Graph 1: smoking causes lung cancer In the graph above, yellow fingers and lung cancer are statistically correlated, because both are caused by smoking. However, when we only change all X3's in the formulas and check which values are directly changed, we will find that only death is an effect and not yellow fingers. We have to take care to only choose the values which are directly changed. If we e.g. would heighten the chance on lung cancer a lot, we wouldn't change smoking to make the formula X3 = F(X1,U i) correct (as lung cancer is no function of smoking; the lung cancer could e.g. be caused by asbestos). This graph is for Woodward also the key to determine the relevant counterfactuals: the counterfactual should represent the system as it is shown in the graph 6. More precisely: this means that, when my value for X3 changes, in X3', X4 should change accordingly to X4' to be counterfactually dependent7 Woodward and Hitchcock diverge from the Pearl account as they do not want to count the error variable 'Ui' in their account of causation. As the account by Woodward and Hitchcock is non-reductive in nature, instead of giving a definition of what a cause is in terms of necessary and sufficient conditions, they give a definition for an intervention (Woodward 2008, Ch. 6): (M1) I must be the only cause of X; i.e., as with Pearl, the intervention must completely disrupt the causal relationship between X and its previous causes so that the value of X is
4 Woodward, 2008, Ch. 6. 5 Ibid idem. 6 Ibid idem. 7 Menzies 2009.
set entirely by I, (M2) I must not directly cause Y via a route that does not go through X as in the placebo example, (M3) I should not itself be caused by any cause that affects Y via a route that does not go through X, and (M4) I leaves the values taken by any causes of Y except those that are on the directed path from I to X to Y (should this exist) unchanged. Clausule M2 refers to the third argument against the agency account: we only capture a particular interference when whether only that interference changes (the 'ceteris paribus'-condition). Clausule M1 and M3 make sure that we have no outside interference and M4 ensures that the error-variable is left alone.
Clearing up the mess
As I described above, this solution by Woodward and Hitchcock, among others, does seem to solve at least a number of problems by the agency account. First of all, it gives quite a strong definition to determine whether a counterfactual is false. Second, it gets rid of the anthropocentric nature of the agency account, thus preventing strong metaphysical claims regarding human action and regarding the nature of causations. However, we still have a few problems left. First, there is still the problem of potentially vicious circularity: interventions are described in terms of causal concepts. According to Woodward, there are two solutions (Woodward 2008, Ch. 7 and 8), but they make more or less the same point clear: we can hold that we can have multiple causal concepts and one causal concept is explained in terms of other causal concept. Woodward distinquishes two types of causes: total causes and direct causes. An example would be the patient receiving a drug to get healthy. Suppose now for a moment that the patient has received the wrong drug: it actually damages his body. However, due to the strong will of the patient, the placebo-effect cancels out the drug effect. When we look at the total cause, the intervention (administering the drug) wasn't a cause. However, when we look at the direct cause, administering a drug is a cause (be it a negative one in this case). So, Woodward argues, it is no longer a trivial choice to choose whether the drug is a cause of the stable situation of the patient. In a similar way, we do give relations between the concepts of intervention and cause due to the conditions M1-M4 mentioned above. Second, these conditions are essential for Woodward's account to be illuminating, but as they are defined now, they seem to strict. Woodward himself acknowledges this 8, as it may well be possible to have situations we acknowledge as a cause, but which we cannot intervene as defined by the conditions described above. An example is the movement of the tides due to the gravitational attraction of the moon. It is not unlikely that we cannot find a way to move the moon without moving a larger object in place, thereby causing a 'placebo-effect' as the mass of the larger object will cause the tides. Third, a causal claim regarding the whole universe cannot be tested, as there is nothing outside to manipulate it with9. This can be particularly problematic, as a number of people want to laws of nature to be causal. As we cannot 'manipulate', this suggests that laws of nature aren't causal. Woodward responds with biting the bullet: either interventionist accounts cannot say anything regarding laws of nature or laws of nature are not causal. Last, it is possible to formulate the causal graph such that it is counter-intuitive. This example is due to Menzies10. Suppose we have an assassin and a bodyguard. The assassin wants to poison coffee for the king. However, the bodyguard overheard a talk by the assassin and therefore drops in an antidote in the coffee. A further assumption is that the antidote is on itself a poison; only when drank with the poison, the two liquids neutralise each other.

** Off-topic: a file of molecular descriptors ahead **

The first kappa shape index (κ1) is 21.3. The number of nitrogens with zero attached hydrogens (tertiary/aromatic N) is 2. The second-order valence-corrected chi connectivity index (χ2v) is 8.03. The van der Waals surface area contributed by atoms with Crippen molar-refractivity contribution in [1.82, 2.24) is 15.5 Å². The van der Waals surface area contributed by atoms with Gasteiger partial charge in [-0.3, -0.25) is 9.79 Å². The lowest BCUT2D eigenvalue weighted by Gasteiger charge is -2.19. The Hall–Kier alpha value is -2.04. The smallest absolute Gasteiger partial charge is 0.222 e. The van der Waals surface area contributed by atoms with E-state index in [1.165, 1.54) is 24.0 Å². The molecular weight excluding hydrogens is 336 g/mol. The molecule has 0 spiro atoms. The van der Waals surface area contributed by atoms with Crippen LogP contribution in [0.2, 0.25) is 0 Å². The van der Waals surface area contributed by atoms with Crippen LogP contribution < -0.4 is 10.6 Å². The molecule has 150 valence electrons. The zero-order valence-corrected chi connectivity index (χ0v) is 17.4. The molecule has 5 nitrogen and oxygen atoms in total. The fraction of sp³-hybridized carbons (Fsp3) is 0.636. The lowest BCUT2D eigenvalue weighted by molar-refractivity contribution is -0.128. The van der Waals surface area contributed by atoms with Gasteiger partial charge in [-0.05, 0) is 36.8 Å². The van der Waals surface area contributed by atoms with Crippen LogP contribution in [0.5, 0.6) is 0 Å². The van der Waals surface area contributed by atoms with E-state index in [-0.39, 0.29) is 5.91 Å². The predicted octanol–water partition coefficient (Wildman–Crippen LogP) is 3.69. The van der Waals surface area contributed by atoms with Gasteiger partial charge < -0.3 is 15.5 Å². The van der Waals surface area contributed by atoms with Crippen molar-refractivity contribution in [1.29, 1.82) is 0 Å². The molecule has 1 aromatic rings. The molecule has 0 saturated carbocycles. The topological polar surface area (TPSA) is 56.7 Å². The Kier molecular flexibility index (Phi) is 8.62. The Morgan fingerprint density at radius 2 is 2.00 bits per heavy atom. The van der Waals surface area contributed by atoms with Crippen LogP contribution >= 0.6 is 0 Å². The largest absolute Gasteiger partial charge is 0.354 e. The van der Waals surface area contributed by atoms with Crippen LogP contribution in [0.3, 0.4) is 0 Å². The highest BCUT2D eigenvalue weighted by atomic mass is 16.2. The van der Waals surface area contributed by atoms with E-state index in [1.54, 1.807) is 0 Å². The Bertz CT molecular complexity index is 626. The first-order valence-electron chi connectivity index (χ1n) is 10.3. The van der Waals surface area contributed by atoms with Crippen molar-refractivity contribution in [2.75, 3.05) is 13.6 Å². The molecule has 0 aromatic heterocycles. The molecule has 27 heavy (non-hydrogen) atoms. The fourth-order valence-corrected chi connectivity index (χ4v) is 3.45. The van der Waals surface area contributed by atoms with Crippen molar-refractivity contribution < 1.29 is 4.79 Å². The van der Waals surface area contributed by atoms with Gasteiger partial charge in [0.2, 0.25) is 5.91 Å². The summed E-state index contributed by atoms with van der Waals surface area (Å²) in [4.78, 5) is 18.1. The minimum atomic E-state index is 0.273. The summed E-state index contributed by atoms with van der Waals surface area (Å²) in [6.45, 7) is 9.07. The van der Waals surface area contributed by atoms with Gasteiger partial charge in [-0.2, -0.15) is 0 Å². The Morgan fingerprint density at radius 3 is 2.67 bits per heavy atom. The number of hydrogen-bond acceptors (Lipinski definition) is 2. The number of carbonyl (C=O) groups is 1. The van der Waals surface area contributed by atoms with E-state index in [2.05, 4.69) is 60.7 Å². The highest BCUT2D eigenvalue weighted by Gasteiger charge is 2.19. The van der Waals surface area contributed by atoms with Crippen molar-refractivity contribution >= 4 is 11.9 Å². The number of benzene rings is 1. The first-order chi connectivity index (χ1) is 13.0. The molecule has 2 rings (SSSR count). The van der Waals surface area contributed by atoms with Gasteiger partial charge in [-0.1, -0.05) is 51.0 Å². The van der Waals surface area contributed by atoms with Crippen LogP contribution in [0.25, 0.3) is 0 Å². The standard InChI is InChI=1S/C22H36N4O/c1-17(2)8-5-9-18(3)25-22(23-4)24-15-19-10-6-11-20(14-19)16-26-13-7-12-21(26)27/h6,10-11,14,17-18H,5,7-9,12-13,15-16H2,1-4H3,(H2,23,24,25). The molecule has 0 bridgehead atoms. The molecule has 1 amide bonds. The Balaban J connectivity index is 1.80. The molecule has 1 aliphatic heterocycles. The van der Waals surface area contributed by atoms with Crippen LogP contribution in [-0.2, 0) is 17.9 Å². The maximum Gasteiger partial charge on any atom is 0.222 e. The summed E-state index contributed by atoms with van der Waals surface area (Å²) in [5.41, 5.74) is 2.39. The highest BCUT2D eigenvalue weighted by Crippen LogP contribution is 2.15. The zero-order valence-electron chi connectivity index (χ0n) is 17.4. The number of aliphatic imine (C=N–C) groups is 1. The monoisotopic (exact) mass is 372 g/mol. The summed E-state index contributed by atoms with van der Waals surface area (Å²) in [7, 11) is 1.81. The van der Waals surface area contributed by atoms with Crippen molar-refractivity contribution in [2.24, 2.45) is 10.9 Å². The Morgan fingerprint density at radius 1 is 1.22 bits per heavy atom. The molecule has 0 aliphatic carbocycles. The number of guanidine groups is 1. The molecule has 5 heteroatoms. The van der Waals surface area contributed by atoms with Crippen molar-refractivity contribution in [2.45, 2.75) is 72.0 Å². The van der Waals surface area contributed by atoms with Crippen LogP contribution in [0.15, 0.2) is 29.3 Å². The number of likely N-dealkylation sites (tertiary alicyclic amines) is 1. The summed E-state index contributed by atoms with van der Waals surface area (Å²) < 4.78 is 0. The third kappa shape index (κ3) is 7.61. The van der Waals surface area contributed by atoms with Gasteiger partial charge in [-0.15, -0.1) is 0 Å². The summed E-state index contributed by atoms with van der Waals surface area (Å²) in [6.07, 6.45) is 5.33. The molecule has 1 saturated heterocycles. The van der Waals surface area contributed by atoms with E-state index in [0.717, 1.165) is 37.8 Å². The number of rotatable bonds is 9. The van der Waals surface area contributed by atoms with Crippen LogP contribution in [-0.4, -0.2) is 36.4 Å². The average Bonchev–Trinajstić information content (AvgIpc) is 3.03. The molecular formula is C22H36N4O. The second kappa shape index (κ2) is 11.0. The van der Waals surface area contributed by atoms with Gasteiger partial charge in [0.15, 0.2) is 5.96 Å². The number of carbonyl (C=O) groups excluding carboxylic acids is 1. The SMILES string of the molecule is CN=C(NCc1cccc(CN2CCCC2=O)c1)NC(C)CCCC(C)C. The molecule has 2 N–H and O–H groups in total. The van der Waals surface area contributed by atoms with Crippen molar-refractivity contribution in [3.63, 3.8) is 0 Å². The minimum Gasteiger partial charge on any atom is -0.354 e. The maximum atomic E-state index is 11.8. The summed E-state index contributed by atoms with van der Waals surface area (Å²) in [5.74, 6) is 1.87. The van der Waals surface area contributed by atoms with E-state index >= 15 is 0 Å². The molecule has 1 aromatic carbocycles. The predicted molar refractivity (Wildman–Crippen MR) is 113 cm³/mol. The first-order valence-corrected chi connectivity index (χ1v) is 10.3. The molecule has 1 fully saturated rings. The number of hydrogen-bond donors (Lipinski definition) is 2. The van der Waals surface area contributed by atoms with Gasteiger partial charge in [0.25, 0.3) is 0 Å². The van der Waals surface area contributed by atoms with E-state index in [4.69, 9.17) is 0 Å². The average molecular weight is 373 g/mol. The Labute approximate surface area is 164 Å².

8 Woodward 2008, Ch. 11. 9 Ibid, Ch. 12. 10 Menzies 2009, Ch 4.3.
Suppose now we look only at the assassin, thereby holding fixed the bodyguard inserting the poison. Now, when the assassin wouldn't insert the poison, the king would have died. This leads to the counter-intuitive conclusion that the assassin's act saved the king. The reliance on looking only at active process (holding all other things equal) seems to have some restrictions here, but I think this can be solved by rephrasing the necessary conditions for an intervention. However, this of course can bring in again problems with too strict rules.
Although it seems to be that the interventionist can argue that a non-reductive account of causation can be insightful, there are still some problems left for the interventionist account, especially in fine-tuning the necessary conditions for an intervention such that it doesn't have problems with some cases in which especially condition M2 isn't necessary. It does solve the main problems with the agency account, especially the anthropocentric nature and related extreme claims regarding the nature of causation, however.
Menzies, P. (2009). Counterfactual Theories of Causation. In E. N. Zalta, The Stanford Encyclopedia of Philosophy (Fall 2009 .). Retrieved from http://plato.stanford.edu/archives/fall2009/entries/causation-counterfactual/. Menzies, P., & Price, H. (1993). Causation as a secondary quality. The British Journal for the Philosophy of Science, 44, 187-203. Retrieved from http://bjps.oxfordjournals.org/cgi/reprint/44/2/187.pdf. Reiss, J. (forthcoming). Causality, an opiniated introduction (pp. 1-66). Rotterdam, 2007. Woodward, J. (2008). Causation and manipulability. Stanford Encyclopedia of Philosophy. Retrieved from http://plato.stanford.edu/entries/causation-mani.